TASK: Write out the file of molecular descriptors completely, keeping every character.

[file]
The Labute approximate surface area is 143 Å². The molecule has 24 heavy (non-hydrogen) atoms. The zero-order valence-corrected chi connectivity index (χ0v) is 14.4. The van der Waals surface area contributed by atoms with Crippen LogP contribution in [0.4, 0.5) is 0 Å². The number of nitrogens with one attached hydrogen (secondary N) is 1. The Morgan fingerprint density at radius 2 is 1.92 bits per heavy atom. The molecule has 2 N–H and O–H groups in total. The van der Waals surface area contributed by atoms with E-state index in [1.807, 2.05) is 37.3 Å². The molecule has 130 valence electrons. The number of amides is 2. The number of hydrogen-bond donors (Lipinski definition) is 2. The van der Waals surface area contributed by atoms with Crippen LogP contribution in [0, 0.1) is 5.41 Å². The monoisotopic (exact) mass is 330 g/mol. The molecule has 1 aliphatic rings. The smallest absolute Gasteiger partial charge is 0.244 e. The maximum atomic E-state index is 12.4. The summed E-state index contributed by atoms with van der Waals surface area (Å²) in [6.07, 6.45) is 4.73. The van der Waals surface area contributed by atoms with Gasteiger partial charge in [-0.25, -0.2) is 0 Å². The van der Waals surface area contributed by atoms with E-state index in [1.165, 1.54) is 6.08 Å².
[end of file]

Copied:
The Labute approximate surface area is 143 Å². The molecule has 24 heavy (non-hydrogen) atoms. The zero-order valence-corrected chi connectivity index (χ0v) is 14.4. The van der Waals surface area contributed by atoms with Crippen LogP contribution in [0.4, 0.5) is 0 Å². The number of nitrogens with one attached hydrogen (secondary N) is 1. The Morgan fingerprint density at radius 2 is 1.92 bits per heavy atom. The molecule has 2 N–H and O–H groups in total. The van der Waals surface area contributed by atoms with E-state index in [1.807, 2.05) is 37.3 Å². The molecule has 130 valence electrons. The number of amides is 2. The number of hydrogen-bond donors (Lipinski definition) is 2. The van der Waals surface area contributed by atoms with Crippen LogP contribution in [0, 0.1) is 5.41 Å². The monoisotopic (exact) mass is 330 g/mol. The molecule has 1 aliphatic rings. The smallest absolute Gasteiger partial charge is 0.244 e. The maximum atomic E-state index is 12.4. The summed E-state index contributed by atoms with van der Waals surface area (Å²) in [6.07, 6.45) is 4.73. The van der Waals surface area contributed by atoms with Gasteiger partial charge in [-0.25, -0.2) is 0 Å². The van der Waals surface area contributed by atoms with E-state index in [1.165, 1.54) is 6.08 Å².